It’s official - it’s excessively hot outside. The National Weather Service in Louisville has placed most of central Kentucky and southern Indiana under an excessive heat warning. Today’s high temperature is expected to be 97 degrees, but combined with humidity, it could feel as hot as 115. Friday and Saturday also have heat indexes ranging from 105 to 115. Temperatures in the low to mid-90s will continue into next week. To avoid peak temperatures, the weather service recommends that strenuous outdoor activities be scheduled for the early morning or evening hours.
Credit Miranda Penderson / Bowling Green Daily News
By all accounts, next week could be a watershed for automakers and the United Auto Workers when contract negotiations begin. The UAW will be negotiating with the nation’s Big Three automakers, including General Motors, which builds Chevrolet Corvettes at its Bowling Green Assembly Plant. GM and Chrysler were facing bankruptcy and Ford was saddled with debt during contract negotiations in 2009. All three were struggling to survive and many concessions were made by the unions just so workers would have jobs. But the landscape has changed.
The Nation recently published a series of pieces about the relationship that local and state-based Republican legislators have with a group called the American Legislative Exchange Council (ALEC). ALEC is a membership-only group that brings together state legislators, interest groups and corporate representatives to draft model bills that can then be introduced at the state level of government.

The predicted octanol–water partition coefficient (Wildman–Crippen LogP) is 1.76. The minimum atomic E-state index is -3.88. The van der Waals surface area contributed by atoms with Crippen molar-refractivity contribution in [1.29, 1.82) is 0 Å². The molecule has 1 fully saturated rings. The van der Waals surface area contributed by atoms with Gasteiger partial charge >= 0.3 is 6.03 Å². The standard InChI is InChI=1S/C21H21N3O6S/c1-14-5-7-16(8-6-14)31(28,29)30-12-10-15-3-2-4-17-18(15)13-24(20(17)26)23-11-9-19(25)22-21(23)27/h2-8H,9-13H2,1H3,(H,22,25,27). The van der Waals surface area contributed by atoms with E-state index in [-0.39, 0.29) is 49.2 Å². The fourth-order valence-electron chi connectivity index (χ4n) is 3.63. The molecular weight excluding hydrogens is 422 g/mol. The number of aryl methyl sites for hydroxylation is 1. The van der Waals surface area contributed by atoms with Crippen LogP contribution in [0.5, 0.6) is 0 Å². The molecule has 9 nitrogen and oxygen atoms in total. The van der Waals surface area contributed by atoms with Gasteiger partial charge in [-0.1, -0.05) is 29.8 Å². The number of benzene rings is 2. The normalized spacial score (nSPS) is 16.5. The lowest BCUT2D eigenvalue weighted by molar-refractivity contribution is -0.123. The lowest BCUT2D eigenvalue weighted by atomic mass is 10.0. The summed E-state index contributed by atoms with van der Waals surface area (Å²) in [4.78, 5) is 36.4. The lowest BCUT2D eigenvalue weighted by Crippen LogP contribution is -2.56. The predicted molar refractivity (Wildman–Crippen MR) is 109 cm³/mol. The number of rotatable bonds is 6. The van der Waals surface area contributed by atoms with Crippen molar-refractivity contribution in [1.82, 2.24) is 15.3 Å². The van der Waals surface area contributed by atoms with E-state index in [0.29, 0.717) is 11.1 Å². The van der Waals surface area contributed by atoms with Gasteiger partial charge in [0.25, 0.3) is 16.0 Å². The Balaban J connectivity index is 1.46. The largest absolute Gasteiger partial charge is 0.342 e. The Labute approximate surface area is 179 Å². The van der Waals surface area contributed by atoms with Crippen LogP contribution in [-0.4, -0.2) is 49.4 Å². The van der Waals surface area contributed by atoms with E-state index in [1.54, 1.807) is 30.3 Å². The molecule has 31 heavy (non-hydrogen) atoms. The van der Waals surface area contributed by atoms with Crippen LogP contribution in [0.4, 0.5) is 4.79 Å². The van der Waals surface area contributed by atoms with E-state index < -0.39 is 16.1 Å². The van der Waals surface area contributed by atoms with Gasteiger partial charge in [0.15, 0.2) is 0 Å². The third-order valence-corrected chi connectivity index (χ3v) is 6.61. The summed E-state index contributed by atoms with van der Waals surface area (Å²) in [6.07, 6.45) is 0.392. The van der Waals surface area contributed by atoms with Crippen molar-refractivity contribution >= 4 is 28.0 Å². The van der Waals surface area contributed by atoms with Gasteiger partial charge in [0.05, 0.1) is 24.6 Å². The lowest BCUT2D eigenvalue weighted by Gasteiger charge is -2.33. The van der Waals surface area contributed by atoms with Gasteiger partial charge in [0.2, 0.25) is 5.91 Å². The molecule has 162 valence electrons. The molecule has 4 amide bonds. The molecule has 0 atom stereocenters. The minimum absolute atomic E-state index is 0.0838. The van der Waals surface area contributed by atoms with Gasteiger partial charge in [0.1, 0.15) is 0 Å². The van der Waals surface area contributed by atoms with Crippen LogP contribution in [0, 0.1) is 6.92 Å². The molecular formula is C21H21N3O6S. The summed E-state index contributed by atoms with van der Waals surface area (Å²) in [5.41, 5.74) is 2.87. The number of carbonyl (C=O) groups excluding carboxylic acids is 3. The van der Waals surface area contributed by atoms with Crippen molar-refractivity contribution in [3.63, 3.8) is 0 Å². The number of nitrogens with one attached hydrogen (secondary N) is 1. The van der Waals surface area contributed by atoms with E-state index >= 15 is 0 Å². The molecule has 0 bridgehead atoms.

Andy Schleck has shaken up the 2011 Tour de France, attacking in the Alps on the hardest stage of the 2,131-mile Tour. Schleck made his move on the second intensely steep climb of the day, bursting out of the pack that held rivals Cadel Evans and Alberto Contador, along with overall race leader Thomas Voeckler.
During Thursday's first presidential debate on Twitter, six Republicans tweeted about jobs, the debt ceiling and the U.S. role in Libya. They criticized Obama and shared links to their videos and websites. Host Michel Martin discusses the debate's hits and misses with U.S. News and World Report's Mary Kate Cary and Engage D.C.'s Jordan Raynor.
The Justice Department's Inspector General has opened an investigation into possible retaliation against a whistle-blowing agent at the Bureau of Alcohol, Tobacco and Firearms, according to two people briefed on the inquiry.
Watchdogs are examining whether anyone at the Justice Department improperly released internal correspondence to try to smear ATF agent John Dodson, who told the House Oversight and Government Reform Committee last month that he repeatedly warned supervisors about what he called a reckless law enforcement operation known as "Fast and Furious."
"The Justice Department inspector general has opened an investigation into possible retaliation against a whistle-blowing agent at the Bureau of Alcohol, Tobacco and Firearms, according to two people briefed on the inquiry.